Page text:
It was in this explosive atmosphere, that on 26 June 1975, two young FBI agents (unknown to anyone at Pine Ridge), drove off the main highway in cars that no one could identify, and came directly into an AIM encampment known as Tent City on the Jumping Bull property on the Pine Ridge Reservation in South Dakota. Their own 302 radio transmissions acknowledged that they thought they were in pursuit of Native American Jimmy Eagle, who was suspected of stealing a pair of used cowboy boots. With tensions high, a firefight ensued and the two agents and one Native were killed.

There has been no government investigation of Native American Joe Stuntz Killsright's death to this day. However, when FBI agents are killed, the government feels compelled to resolve their deaths, and it appears, at any cost.

Of over 20 participants, the government chose four people and set out to apprehend and take them to trial. Those named were Dino Butler, Bob Robideau, Jimmy Eagle and Leonard Peltier. Robideau and Butler were apprehended, and with two in hand, the government decided to go to trial without Eagle or Peltier.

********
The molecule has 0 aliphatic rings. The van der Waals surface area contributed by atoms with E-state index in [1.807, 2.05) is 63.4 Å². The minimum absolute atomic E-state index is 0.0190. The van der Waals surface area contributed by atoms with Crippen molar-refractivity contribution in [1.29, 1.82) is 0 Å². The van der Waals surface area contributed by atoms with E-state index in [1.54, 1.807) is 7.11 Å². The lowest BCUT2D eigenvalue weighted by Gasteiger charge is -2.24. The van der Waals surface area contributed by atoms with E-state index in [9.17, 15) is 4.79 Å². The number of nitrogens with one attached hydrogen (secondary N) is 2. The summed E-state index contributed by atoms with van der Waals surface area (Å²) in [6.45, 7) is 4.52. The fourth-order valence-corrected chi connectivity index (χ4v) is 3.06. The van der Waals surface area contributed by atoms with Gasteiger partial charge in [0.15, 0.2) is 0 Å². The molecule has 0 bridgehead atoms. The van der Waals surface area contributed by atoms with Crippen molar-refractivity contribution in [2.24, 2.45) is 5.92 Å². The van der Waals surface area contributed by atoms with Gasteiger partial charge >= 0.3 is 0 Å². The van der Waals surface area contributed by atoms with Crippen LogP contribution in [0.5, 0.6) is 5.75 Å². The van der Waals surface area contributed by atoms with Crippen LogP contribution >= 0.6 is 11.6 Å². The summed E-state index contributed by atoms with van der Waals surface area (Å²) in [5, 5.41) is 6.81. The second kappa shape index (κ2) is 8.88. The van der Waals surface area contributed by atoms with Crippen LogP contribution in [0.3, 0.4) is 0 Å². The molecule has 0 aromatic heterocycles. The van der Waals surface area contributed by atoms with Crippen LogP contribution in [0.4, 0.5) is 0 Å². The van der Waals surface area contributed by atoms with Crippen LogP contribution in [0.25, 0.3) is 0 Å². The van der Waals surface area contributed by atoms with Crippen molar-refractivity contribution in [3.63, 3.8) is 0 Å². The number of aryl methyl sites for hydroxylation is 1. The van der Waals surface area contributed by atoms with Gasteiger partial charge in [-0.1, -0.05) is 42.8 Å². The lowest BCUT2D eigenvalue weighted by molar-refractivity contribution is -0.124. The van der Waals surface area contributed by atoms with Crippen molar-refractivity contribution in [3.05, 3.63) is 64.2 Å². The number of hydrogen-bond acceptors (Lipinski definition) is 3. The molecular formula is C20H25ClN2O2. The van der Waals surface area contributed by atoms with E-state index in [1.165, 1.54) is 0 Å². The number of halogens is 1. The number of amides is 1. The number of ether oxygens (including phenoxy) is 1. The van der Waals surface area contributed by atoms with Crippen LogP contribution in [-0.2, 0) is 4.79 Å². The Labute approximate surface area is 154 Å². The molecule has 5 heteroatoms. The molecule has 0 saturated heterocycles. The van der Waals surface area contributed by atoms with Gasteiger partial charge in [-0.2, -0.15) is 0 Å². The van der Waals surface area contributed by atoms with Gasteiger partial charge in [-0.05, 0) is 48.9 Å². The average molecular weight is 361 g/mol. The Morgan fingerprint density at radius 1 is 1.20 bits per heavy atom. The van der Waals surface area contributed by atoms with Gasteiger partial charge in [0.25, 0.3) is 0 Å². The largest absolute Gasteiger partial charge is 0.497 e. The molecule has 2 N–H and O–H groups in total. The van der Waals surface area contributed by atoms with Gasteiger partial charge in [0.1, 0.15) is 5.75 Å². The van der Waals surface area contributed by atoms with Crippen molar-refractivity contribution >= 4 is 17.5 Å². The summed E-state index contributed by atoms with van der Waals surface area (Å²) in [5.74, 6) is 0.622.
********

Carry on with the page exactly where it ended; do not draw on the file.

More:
Almost as quickly as the case was presented, acquittals were rendered by the jurors. Robideau and Butler were both found not guilty by reason of self defence. The jury saw it as an invasion by a hostile, armed paramilitary force on sovereign Pine Ridge Reservation land.

The government then dropped the charges against Jimmy Eagle, and set about applying its full prosecutive weight towards Leonard Peltier, who had traveled to Canada just prior to the Robideau/Butler trial.

The US government managed to secure peltier's extradition in controversial circumstances and the subsequrent trial venue was changed at the last minute from Cedar Rapids (site of the acquittals), to Fargo, North Dakota. The judge was also changed at the last minute. Everything was now in place for a conviction. Evidence that was admissible in the Cedar Rapids trial was not admissible in the North Dakota court. Leonard Peltier was convicted on two counts of first degree murder, one each for the two agents. He has been in federal prison since 1976.